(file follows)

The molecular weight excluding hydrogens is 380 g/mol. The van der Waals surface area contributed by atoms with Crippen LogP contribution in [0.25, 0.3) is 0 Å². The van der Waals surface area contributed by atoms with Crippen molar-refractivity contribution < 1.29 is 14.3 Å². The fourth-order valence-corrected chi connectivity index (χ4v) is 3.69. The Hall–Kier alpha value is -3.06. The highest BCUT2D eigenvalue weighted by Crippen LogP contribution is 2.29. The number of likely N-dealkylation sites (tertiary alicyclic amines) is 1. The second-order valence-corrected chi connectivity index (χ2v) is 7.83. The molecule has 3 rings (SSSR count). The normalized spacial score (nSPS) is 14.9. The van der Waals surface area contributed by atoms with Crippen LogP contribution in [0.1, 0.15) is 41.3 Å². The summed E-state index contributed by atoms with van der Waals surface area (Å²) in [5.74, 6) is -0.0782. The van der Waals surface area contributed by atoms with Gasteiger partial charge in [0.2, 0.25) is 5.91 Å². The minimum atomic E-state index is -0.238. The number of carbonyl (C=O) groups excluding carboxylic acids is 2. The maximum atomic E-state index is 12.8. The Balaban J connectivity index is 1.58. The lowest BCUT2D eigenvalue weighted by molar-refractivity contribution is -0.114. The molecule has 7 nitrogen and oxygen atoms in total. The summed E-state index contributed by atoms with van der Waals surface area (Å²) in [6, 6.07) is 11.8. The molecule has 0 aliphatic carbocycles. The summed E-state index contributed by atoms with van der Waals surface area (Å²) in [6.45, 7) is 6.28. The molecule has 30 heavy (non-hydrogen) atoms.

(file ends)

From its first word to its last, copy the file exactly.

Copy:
The molecular weight excluding hydrogens is 380 g/mol. The van der Waals surface area contributed by atoms with Crippen LogP contribution in [0.25, 0.3) is 0 Å². The van der Waals surface area contributed by atoms with Crippen molar-refractivity contribution < 1.29 is 14.3 Å². The fourth-order valence-corrected chi connectivity index (χ4v) is 3.69. The Hall–Kier alpha value is -3.06. The highest BCUT2D eigenvalue weighted by Crippen LogP contribution is 2.29. The number of likely N-dealkylation sites (tertiary alicyclic amines) is 1. The second-order valence-corrected chi connectivity index (χ2v) is 7.83. The molecule has 3 rings (SSSR count). The normalized spacial score (nSPS) is 14.9. The van der Waals surface area contributed by atoms with Crippen LogP contribution in [0.1, 0.15) is 41.3 Å². The summed E-state index contributed by atoms with van der Waals surface area (Å²) in [5.74, 6) is -0.0782. The van der Waals surface area contributed by atoms with Gasteiger partial charge in [0.2, 0.25) is 5.91 Å². The minimum atomic E-state index is -0.238. The number of carbonyl (C=O) groups excluding carboxylic acids is 2. The maximum atomic E-state index is 12.8. The Balaban J connectivity index is 1.58. The lowest BCUT2D eigenvalue weighted by molar-refractivity contribution is -0.114. The molecule has 7 nitrogen and oxygen atoms in total. The summed E-state index contributed by atoms with van der Waals surface area (Å²) in [6, 6.07) is 11.8. The molecule has 0 aliphatic carbocycles. The summed E-state index contributed by atoms with van der Waals surface area (Å²) in [6.45, 7) is 6.28. The molecule has 30 heavy (non-hydrogen) atoms.